Picture Perfect Bread

Dennis R Weaver

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The secret—at least most of it—is in the rise. The most common mistake that we see in bread making is not letting the dough rise enough.

So how do we know when the bread has risen enough? The dough will double in size. It will be soft and look a bit airy. When you touch it with your finger, it will feel soft and an indention in the dough will remain. If it feels a bit springy and the dough bounces back from the indentation, it hasn’t risen enough.

To help you tell when your bread has risen enough, most recipes tell you how long to let the bread rise at normal kitchen temperatures. (The stated time is a guideline but it’s usually pretty accurate if you are using water at the recommended temperature. Set the timer and forget about the bread until you hear the timer. )

Can you let bread rise too much? Yes—but most of us are too impatient to let that happen often. If it does rise too much, it will be blistered, so soft it won’t hold its form, and may even collapse. No problem. Just gently knead some of the air from the dough, reshape the loaves, and let it rise again. It will rise more quickly the second time.

Sometimes, the bread dough is too dry or too wet. That won’t happen often if you carefully measure the water. Traditional bread dough will be soft and barely sticky but dry enough to handle with a little flour on your hands. Environmental conditions, such as humidity or water hardness, may affect the moisture in the dough. If you feel that your dough is too wet or dry, add another tablespoon or two of flour or dribble in a tablespoon of water.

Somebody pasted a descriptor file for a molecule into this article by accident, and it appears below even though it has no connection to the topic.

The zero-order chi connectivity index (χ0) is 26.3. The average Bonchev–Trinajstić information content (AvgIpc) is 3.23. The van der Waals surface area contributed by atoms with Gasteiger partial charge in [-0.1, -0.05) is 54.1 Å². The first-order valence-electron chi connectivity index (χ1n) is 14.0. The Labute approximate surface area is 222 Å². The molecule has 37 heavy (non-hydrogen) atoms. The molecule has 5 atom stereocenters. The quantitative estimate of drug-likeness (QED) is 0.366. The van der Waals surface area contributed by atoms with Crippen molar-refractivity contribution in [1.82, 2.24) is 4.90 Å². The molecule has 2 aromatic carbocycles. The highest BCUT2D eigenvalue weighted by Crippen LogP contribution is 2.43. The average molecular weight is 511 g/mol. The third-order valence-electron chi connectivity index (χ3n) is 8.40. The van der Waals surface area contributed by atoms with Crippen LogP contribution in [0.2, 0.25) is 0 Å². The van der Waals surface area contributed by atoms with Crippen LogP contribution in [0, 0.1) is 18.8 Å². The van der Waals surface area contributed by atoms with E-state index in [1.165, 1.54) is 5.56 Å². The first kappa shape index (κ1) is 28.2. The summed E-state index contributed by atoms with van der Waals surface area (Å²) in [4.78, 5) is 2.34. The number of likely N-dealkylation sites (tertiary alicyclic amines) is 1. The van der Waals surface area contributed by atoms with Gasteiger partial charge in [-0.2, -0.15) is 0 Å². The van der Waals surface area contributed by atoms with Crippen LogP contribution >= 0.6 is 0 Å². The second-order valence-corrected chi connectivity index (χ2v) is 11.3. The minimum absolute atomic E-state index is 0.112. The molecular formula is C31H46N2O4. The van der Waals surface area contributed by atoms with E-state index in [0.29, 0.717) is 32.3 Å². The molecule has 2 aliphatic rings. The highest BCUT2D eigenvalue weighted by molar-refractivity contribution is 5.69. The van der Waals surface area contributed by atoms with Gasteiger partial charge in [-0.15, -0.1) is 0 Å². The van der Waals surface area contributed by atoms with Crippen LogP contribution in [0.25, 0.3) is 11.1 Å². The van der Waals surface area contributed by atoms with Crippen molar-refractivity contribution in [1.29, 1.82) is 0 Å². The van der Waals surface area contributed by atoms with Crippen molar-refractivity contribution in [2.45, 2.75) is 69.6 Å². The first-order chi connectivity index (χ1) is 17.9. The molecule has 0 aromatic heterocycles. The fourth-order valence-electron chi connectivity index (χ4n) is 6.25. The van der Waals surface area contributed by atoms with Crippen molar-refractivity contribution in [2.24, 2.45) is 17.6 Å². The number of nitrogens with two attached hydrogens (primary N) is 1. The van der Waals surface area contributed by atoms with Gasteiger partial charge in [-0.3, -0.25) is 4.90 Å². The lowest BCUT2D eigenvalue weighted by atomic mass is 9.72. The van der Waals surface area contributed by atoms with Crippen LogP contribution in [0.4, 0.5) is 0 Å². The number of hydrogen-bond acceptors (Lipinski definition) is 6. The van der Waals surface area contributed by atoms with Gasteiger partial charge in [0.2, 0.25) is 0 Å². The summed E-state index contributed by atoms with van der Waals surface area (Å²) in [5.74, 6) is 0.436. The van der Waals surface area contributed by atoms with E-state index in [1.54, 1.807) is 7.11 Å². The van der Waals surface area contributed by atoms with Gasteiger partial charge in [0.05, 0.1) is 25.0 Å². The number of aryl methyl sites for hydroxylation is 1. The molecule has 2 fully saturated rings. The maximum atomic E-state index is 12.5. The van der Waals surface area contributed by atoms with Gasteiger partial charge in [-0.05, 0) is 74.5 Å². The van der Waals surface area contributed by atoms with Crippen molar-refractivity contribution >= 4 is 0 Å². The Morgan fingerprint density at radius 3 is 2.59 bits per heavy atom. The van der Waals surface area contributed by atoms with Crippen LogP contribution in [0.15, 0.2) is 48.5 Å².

One more thing—when you put your loaves into the oven, allow as much space as possible between the loaves and between the loaves and oven walls. If air can’t circulate properly around the loaves, the loaves will be misshapen.

Baking bread is an art. With a little practice, anyone can have picture perfect bread. Even when it is not picture perfect, it is a treat to enjoy.

Dennis Weaver is the general manager at The Prepared Pantry (http://www.preparedpantry.com ) with recipes, ideas, and the best selection of mixes and ingredients. Visit the free Bakers’ Library for more articles like this, free baking guides, and tested recipes.


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